Using ASM yes.. Iunno what you mean by CPU memory but I assume you mean registers. Just look up some x86 tutorials and download fasm get familiar with some commands then in your compiler, you can do something similar to:
The CPU has only a tiny bit of memory, the registers. You might also consider the L1 and L2 caches to be CPU memory, but those are controlled by the cache controller logic, you don't get any direct access unless you go mucking about in kernel code.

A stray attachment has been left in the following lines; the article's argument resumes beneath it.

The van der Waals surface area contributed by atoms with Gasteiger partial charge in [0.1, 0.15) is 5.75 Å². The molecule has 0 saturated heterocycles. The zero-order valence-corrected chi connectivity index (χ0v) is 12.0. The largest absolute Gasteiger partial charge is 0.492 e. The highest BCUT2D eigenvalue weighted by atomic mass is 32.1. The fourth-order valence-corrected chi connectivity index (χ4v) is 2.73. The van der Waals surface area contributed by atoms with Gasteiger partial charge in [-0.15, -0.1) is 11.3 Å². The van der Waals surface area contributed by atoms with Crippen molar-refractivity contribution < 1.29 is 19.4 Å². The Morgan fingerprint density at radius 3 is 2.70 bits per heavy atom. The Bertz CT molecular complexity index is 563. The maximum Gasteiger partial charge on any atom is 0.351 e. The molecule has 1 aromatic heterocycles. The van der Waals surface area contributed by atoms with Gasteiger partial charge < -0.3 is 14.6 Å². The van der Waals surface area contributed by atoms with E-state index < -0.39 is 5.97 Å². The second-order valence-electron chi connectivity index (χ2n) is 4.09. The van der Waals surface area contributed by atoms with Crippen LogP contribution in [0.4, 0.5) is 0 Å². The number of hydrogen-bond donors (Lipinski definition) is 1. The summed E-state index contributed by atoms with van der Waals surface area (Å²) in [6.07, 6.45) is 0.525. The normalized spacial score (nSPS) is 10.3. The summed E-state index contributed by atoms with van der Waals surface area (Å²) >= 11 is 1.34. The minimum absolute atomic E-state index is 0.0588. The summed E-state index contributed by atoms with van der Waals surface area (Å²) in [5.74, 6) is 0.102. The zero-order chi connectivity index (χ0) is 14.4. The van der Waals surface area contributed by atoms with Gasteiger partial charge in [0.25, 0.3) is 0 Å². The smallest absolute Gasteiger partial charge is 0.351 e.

If you mean system RAM, that is where every variable you create in a program is "stored".
We need to clarify what you mean by "store". Storage is generally meant to be putting data on a non-volatile media, such as a hard drive or flash memory device.
The memory you use in RAM to hold data while a program is running is volatile, it doesn't persist after the program exits or the computer is shut down.
Can you allocate an array of 6MB in size? Sure. The simplest way is to make the array static, so it's not allocated on the stack. Or adjust the linker properties to provide a larger stack.
What the others said is true, but (with Linux/Unix at least) you can store stuff in RAM using shared memory. As vmanes said, it is volatile, in that when you reboot the system, it will be lost; however, it will be available as long as the system is running.